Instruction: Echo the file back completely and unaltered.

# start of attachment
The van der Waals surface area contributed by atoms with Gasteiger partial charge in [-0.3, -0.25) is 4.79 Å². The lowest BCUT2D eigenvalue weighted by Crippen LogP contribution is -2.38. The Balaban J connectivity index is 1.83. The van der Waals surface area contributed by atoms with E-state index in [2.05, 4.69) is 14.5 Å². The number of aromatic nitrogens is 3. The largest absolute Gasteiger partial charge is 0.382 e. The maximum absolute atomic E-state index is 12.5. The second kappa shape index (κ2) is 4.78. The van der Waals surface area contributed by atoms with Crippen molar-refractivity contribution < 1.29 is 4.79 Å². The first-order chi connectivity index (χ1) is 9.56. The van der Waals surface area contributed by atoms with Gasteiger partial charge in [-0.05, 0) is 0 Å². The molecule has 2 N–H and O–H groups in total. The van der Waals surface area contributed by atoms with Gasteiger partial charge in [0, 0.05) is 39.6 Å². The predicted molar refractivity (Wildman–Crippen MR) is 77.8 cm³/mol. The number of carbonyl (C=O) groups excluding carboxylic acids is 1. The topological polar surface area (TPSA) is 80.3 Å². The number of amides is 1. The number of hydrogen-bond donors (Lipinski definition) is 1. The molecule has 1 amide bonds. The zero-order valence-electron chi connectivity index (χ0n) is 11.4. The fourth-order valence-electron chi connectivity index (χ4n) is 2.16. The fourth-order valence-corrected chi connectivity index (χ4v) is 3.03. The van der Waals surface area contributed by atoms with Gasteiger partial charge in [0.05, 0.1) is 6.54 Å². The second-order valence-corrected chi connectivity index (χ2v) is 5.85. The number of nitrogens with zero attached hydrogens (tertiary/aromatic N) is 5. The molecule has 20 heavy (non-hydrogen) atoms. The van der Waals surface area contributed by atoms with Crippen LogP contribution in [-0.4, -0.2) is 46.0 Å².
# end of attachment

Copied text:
The van der Waals surface area contributed by atoms with Gasteiger partial charge in [-0.3, -0.25) is 4.79 Å². The lowest BCUT2D eigenvalue weighted by Crippen LogP contribution is -2.38. The Balaban J connectivity index is 1.83. The van der Waals surface area contributed by atoms with E-state index in [2.05, 4.69) is 14.5 Å². The number of aromatic nitrogens is 3. The largest absolute Gasteiger partial charge is 0.382 e. The maximum absolute atomic E-state index is 12.5. The second kappa shape index (κ2) is 4.78. The van der Waals surface area contributed by atoms with Crippen molar-refractivity contribution < 1.29 is 4.79 Å². The first-order chi connectivity index (χ1) is 9.56. The van der Waals surface area contributed by atoms with Gasteiger partial charge in [-0.05, 0) is 0 Å². The molecule has 2 N–H and O–H groups in total. The van der Waals surface area contributed by atoms with Gasteiger partial charge in [0, 0.05) is 39.6 Å². The predicted molar refractivity (Wildman–Crippen MR) is 77.8 cm³/mol. The number of carbonyl (C=O) groups excluding carboxylic acids is 1. The topological polar surface area (TPSA) is 80.3 Å². The number of amides is 1. The number of hydrogen-bond donors (Lipinski definition) is 1. The molecule has 1 amide bonds. The zero-order valence-electron chi connectivity index (χ0n) is 11.4. The fourth-order valence-electron chi connectivity index (χ4n) is 2.16. The fourth-order valence-corrected chi connectivity index (χ4v) is 3.03. The van der Waals surface area contributed by atoms with Gasteiger partial charge in [0.05, 0.1) is 6.54 Å². The second-order valence-corrected chi connectivity index (χ2v) is 5.85. The number of nitrogens with zero attached hydrogens (tertiary/aromatic N) is 5. The molecule has 20 heavy (non-hydrogen) atoms. The van der Waals surface area contributed by atoms with Crippen LogP contribution in [-0.4, -0.2) is 46.0 Å².